Billions for a border fence
A steel wall separates Nogales, Sonora, Mexico from Nogales, Ariz.
TEXT OF STORY
SCOTT JAGOW: Today the President signs the Secure Fence Act of 2006. It calls for the government to build a 700-mile barrier along a stretch of the U.S.-Mexican border. What the bill doesn't provide is the money to pay for it. And oh, it will be expensive. Here's John Dimsdale.
JOHN DIMSDALE: The new law calls for building a double-layered wall with roads, lighting, camera and sensors along a third of the distance between the Pacific Ocean and the Gulf of Mexico.
The cost estimates range from $2.2 to $6 billion. Most of that will have to be appropriated in future budget bills.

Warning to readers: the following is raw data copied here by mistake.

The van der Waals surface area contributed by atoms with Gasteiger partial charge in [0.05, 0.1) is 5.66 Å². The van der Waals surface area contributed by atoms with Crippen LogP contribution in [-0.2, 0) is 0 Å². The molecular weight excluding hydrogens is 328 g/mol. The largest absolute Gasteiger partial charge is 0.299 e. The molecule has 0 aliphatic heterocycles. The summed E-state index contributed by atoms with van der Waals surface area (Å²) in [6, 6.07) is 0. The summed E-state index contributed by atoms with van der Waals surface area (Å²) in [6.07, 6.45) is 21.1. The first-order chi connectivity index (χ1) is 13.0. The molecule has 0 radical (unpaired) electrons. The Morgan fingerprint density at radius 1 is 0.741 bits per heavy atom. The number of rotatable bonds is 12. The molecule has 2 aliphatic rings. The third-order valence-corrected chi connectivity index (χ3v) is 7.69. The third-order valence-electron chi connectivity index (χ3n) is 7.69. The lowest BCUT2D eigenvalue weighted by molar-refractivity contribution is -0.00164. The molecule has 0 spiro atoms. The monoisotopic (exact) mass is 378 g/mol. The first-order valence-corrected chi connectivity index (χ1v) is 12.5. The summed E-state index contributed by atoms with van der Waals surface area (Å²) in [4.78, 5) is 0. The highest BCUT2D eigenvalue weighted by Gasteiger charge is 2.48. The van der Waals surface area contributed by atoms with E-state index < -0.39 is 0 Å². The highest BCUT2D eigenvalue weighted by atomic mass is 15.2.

STEVEN CAMAROTA: A fence is a good start.
Steven Camarota with the Center for Immigration Studies thinks it will be money well-spent.
CAMAROTA: It probably does have some deterrent effect, where large numbers of people come across and sometimes overwhelm border patrol. That becomes much more difficult when you put in a system of fencing.
Opponents range from environmentalists worried about migrating animals to a Native American tribe that straddles the border.
The Department of Homeland Security has argued that a virtual fence, using land-based and airborne sensors could also do the trick, at a lower cost.
In Washington, I'm John Dimsdale for Marketplace.